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Vikas Vij headshot

How Ingersoll Rand Factors ESG into Its Global Business Strategy

By Vikas Vij

Businesses must think bigger and bolder to integrate environmental, social and governance (ESG) issues into their long-term corporate strategy. We have seen how time and again, this approach is vital to creating long-term stakeholder value and building a more sustainable world.

The global diversified industrial manufacturing company Ingersoll Rand has just published its 11th annual sustainability supplement, which reveals the progress the company is making on ESG issues to achieve what it says is necessary to address key global sustainability trends and transform lives.

Sustainability in All Forms

Since 2013, Ingersoll Rand has increased energy efficiency by 15.6 percent, cut down GHG emissions by 37.1 percent, reduced water consumption by 45.4 percent, increased its recycling rate by 5 percent, and reduced non-hazardous waste to landfill by 32.8 percent.

On the social side, during 2017, the company increased its spending on diverse-owned businesses by 11 percent, donated $8.7 million towards philanthropic causes, and its employees volunteered 25,300 hours of their time. Ingersoll Rand’s female share of the total workforce is 22.8 percent and 19.8 percent of women are holding management positions.

Environmental Performance

Ingersoll Rand has diverted 11 million metric tons of CO2 equivalent (CO2e) emissions worldwide from its products when compared to a 2013 baseline.

Through its acquisition of CALMAC Corp. in 2017, the company is strongly positioned to offer its customers wider choices for managing energy and operating costs. According to Ingersoll Rand, CALMAC will help take pressure off the energy grid, reduce strain on public utilities, bring down operating costs for building owners and enable more effective use of renewable energy.

Ingersoll Rand’s overall water use in 2017 increased by 2.5 percent compared to 2016, but the company reduced its 2017 water use by 8 percent at international locations in water-stressed regions.

Fifteen of its manufacturing sites achieved zero waste to landfill in 2017, and the company reduced its non-hazardous waste to landfill by 10 percent compared to 2016. Its recycling rate for 2017 increased by 3 percent compared to 2016.

Social Sustainability

In 2017, Ingersoll Rand’s chairman and CEO, Michael W. Lamach, joined more than 150 CEOs in a pledge to cultivate diversity and inclusion in the workplace through the CEO Action for Diversity & Inclusion.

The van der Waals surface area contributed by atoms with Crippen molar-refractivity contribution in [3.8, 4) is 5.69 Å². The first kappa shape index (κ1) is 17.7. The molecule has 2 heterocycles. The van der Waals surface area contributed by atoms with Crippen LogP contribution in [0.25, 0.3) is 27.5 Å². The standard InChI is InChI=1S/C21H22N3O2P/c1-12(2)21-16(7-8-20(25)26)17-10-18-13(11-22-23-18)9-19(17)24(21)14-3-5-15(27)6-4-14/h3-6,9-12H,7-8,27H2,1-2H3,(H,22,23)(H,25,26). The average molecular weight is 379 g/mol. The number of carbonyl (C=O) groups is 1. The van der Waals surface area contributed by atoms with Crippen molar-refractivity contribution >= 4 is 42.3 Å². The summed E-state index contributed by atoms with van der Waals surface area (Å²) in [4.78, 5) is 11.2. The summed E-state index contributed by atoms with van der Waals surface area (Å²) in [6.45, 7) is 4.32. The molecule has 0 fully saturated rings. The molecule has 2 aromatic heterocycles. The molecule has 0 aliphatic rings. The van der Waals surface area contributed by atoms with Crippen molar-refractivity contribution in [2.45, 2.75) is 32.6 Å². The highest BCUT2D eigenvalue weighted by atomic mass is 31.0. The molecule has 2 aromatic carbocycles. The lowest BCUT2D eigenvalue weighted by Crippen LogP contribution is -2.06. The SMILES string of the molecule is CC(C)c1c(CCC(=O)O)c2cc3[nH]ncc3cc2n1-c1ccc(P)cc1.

The company provides its salaried employees with anti-harassment training and makes clear policies available to its employees worldwide.

In 2017, in terms of workplace safety, Ingersoll Rand continued to reduce its incident rates and is approaching world-class injury prevention performance. In 2017, 93 percent of the employees believed that the company is committed to employee safety.

The company uses a Supplier Diversity Matrix, which enables it to avoid using price as the primary factor for supplier selection. Instead, the company continues to evaluate its supply chain using a wide range of factors, including supplier diversity, quality and risk.

Corporate Governance

Ingersoll Rand offers its employees a comprehensive healthcare benefits program, which includes a variety of medical treatment options. Furthermore, it has set 2020 targets for customer satisfaction that include goals to increase the health, safety, durability and reliability of its products.

From the perspective of regulatory authority compliance, Ingersoll Rand complies with or exceeds requirements of international, national, state and local regulations and standards that aim to protect the environment, human health and safety.

In every case, whether or not an applicable law or regulation exists, the company says it applies robust EHS management practices, which continue to drive its compliance record.

“Our commitment to the Ingersoll Rand values—integrity, respect, teamwork, innovation and courage—continues to serve as the catalyst for our profitable growth,” said Lamach in a letter to shareholders. “What matters to our success is not just what we do, but how we do it.”

Vikas Vij headshot

Vikas is an MBA with 25 years of managerial and entrepreneurial experience. He is the author of “The Power of Money” (Scholars, 2003), a book that presents a revolutionary monetary economic theory on poverty alleviation in the developing world. Vikas runs a digital content development company, and personally loves to write on global sustainability issues.

Read more stories by Vikas Vij